Provost search expected to begin this fall

Media Credit: Dan Rich | Photo Editor

Forrest Maltzman, former senior vice provost for academic affairs and planning, has served as interim provost since Steven Lerman officially left the post in January. Officials have not yet started a search for a permanent provost.

The search for a new provost is expected to begin this fall, a University spokeswoman said last week.

The process will begin about one year after former Provost Steven Lerman announced he was stepping down. Faculty and experts say the yearlong wait to begin the search is not surprising due to ongoing structural changes in the provost’s office and because the University president’s contract has not yet been renewed for the next five years.

Since Lerman officially stepped down in January, Forrest Maltzman, the former senior vice provost for academic affairs and planning, has served as interim provost. In that role, Maltzman has reorganized the office by combining GW’s online learning office and the teaching and learning center and shifting responsibilities for the vice provost for diversity and inclusion.

University President Steven Knapp has said a search will not happen until Maltzman has had time to streamline the provost’s office, including moving veteran services under the Division of Student Affairs.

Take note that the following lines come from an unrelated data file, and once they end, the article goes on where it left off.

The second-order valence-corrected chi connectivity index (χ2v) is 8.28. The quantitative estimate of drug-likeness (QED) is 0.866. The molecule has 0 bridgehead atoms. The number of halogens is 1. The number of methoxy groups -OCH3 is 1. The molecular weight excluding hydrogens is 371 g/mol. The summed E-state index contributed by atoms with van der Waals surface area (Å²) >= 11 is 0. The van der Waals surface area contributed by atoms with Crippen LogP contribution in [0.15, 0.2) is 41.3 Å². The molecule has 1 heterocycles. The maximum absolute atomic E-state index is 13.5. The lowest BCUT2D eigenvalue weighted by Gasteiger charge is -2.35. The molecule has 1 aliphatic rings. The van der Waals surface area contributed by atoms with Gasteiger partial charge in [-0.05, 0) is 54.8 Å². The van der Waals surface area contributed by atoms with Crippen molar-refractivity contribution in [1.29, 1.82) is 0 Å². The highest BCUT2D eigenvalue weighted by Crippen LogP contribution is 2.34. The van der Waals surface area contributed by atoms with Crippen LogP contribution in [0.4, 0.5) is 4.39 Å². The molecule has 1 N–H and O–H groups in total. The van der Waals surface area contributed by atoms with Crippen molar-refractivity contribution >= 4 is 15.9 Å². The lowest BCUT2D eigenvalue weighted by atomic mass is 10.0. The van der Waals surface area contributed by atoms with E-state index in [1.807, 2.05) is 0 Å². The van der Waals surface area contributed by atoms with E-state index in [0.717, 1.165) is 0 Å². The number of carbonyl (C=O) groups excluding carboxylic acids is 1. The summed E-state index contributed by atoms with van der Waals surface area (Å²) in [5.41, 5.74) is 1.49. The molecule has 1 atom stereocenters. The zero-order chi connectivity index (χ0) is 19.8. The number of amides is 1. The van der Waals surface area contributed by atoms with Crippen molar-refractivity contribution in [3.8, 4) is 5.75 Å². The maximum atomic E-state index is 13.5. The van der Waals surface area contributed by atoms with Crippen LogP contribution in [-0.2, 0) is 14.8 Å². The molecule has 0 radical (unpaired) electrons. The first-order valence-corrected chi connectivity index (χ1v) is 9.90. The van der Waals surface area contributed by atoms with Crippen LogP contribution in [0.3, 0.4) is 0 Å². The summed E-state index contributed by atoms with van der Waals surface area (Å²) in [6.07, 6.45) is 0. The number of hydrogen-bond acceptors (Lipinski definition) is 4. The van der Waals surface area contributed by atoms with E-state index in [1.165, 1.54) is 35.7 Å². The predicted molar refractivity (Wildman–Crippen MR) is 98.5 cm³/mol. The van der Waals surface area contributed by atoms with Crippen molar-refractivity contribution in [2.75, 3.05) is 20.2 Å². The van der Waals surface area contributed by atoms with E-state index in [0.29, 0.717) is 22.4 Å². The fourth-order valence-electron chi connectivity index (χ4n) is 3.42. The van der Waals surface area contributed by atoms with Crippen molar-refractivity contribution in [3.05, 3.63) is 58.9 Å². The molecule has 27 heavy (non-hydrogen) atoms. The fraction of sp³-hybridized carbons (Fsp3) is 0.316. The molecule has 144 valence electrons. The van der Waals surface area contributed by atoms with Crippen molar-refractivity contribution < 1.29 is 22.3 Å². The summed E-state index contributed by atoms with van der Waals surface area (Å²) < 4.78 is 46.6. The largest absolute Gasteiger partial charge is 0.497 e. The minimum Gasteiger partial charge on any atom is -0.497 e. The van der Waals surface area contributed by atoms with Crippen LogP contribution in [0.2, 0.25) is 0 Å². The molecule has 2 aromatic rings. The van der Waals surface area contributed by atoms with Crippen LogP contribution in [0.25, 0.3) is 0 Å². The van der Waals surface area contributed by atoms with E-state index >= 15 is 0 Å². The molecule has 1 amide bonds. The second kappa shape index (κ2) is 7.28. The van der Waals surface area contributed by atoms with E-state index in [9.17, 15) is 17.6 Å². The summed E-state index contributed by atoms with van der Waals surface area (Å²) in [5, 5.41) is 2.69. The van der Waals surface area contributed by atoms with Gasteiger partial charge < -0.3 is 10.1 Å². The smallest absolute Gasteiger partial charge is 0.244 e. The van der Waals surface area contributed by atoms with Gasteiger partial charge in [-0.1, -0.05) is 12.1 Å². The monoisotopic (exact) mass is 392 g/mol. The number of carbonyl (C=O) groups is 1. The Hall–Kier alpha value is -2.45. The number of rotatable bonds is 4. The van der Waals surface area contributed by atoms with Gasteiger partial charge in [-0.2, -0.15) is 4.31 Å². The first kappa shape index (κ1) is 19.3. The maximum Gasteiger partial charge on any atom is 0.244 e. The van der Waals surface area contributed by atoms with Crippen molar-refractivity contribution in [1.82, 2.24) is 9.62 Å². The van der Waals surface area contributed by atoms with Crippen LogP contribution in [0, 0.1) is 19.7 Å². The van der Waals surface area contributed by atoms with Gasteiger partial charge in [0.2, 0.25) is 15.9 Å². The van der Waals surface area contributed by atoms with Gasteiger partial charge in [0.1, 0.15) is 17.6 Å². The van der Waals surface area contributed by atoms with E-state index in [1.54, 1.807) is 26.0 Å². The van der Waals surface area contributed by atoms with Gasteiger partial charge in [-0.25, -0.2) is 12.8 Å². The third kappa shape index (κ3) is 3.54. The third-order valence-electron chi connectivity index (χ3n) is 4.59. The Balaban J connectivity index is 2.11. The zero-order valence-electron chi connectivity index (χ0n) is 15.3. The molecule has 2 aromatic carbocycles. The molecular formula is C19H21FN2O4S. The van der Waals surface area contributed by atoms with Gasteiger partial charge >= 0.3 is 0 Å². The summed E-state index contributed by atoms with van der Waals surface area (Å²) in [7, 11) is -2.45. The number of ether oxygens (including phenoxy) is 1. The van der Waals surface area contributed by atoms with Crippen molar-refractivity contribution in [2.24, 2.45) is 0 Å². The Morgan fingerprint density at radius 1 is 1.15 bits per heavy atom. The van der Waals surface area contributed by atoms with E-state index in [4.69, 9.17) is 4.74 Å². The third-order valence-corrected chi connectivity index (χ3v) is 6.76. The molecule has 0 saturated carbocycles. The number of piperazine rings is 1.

University spokeswoman Candace Smith did not give any other details about the search, including who will be involved and when officials expect to complete it.

There are four other ongoing searches within the provost’s office: the vice provost for diversity, equity and community engagement, the dean of admissions, the director of the counseling center and the director of retention.

The vice provost for faculty affairs, Dianne Martin, also recently announced she will retire in August from her position. Shelly Heller, the associate provost of academic affairs for the Mount Vernon campus, will also be stepping down from her role this year.

A typical provost search
William Funk, the founder of R. William Funk and Associates – a higher education consulting firm that helps universities find high-level administrators like provosts – said the first step in a typical provost search is to create a pool of candidates, which can take two to three months. Those candidates then go to a search committee, which narrows the pool down to 10 to 12 people.

From there, Funk said, universities conduct background checks, reference checks and interview six to eight people before the final three or four candidates are invited to come to campus for an interview with campus representatives, including the search committee, selected students and the president.

“Usually a search is done because it’s important that the constituents have a chance to weigh in,” Funk said. “This way everyone can provide feedback to the president about the candidates, and then, ultimately, the president makes a decision.”